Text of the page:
Journalists working in Anglophone regions have found it difficult to report on the conflict at times. A 2014 law enacted to fight Boko Haram terrorists in the north of the country critics believe is being used to silence journalists reporting on this seperate conflict. The two conflicts have offered severe challenges to the rule of President Paul Biya who has ruled the country since 1982.

The Committee to Protect Journalists (CPJ) condemned this practice, with Angela Quintal, CPJ Africa Program Director stating that “Cameroon is clearly using anti-state legislation to silence criticism in the press. When you equate journalism with terrorism, you create an environment where fewer journalists are willing to report on hard news for fear of reprisal”.

No arrests have yet been made in the Wazizi case, but Quintal speaking to New Africa Daily asked for the release of other detained Cameroonian journalists:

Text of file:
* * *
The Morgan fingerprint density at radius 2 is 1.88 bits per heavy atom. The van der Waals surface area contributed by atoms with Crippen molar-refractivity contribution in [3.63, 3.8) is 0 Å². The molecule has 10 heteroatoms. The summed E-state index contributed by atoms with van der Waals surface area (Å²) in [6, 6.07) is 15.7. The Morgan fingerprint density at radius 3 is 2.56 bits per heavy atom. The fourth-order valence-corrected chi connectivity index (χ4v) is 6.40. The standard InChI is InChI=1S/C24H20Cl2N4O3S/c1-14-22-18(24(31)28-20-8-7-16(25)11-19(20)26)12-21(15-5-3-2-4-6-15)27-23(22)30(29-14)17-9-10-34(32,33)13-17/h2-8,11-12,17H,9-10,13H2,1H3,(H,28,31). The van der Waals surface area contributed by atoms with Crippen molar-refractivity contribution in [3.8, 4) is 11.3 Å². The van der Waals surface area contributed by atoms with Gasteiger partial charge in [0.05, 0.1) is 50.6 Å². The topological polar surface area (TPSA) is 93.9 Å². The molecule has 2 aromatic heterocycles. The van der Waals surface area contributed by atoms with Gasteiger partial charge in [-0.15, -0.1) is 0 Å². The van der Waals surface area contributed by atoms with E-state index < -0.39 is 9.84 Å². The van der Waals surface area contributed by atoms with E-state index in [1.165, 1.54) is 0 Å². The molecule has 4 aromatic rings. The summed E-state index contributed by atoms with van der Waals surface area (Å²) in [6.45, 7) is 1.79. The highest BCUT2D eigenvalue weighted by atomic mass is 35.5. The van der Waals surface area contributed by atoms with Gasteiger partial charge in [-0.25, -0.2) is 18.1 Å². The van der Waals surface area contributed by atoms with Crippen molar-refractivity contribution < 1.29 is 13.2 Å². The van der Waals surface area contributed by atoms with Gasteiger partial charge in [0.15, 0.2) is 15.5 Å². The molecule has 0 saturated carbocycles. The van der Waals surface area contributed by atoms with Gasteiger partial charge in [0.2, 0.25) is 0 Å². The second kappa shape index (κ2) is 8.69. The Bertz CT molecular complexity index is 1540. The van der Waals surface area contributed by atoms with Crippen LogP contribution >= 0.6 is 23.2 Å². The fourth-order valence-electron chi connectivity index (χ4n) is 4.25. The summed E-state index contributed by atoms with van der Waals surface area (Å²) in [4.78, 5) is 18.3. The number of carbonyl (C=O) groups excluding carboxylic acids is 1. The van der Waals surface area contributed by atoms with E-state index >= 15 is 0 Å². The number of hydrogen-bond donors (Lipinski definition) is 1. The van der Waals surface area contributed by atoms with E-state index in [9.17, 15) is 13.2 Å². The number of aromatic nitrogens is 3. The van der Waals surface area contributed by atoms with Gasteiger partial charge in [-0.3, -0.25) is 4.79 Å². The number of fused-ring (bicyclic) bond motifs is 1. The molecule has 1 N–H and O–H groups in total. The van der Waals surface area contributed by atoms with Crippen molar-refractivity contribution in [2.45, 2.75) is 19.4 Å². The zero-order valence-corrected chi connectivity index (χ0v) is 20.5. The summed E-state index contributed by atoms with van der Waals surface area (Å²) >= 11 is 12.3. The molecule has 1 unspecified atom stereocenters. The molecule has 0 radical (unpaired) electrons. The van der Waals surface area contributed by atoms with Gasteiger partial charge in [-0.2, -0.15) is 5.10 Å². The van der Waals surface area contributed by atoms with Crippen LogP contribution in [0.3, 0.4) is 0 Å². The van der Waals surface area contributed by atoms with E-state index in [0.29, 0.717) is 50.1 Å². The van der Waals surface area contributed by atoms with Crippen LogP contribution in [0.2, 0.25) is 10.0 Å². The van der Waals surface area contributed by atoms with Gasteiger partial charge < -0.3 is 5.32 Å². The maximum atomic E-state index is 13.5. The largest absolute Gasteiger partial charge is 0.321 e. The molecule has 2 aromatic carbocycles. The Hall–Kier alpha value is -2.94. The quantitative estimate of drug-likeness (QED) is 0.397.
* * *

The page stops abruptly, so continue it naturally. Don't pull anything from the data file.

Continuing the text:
“We repeat our call for the remaining 7 journalists in jail to be released. Several have been in pre-trial detention for lengthy periods. Wawa Jackson Nfor for more than 2 years and Paul Chouta for more than a year” she said over the phone, adding that “Some are in poor health, including Thomas Awah Junior. We wrote to President Paul Biya asking that he be released on humanitarian grounds. More recently we wrote to several African presidents, including Biya, to release the journalists amid Covid-19, Their continued incarceration in Cameroon’s overcrowded and shocking prisons, is a death sentence. That letter was co-signed by more than 80 media freedom and rights organizations”.

Cameroon ranks 134 out of 180 countries in RSF’s 2020 World Press Freedom Index.

RSF’s full statement can be read here ( )

Nigerian president Muhammadu Buhari
Nigerian president Muhammadu Buhari (Photo by Kola Sulaimon/via AFP)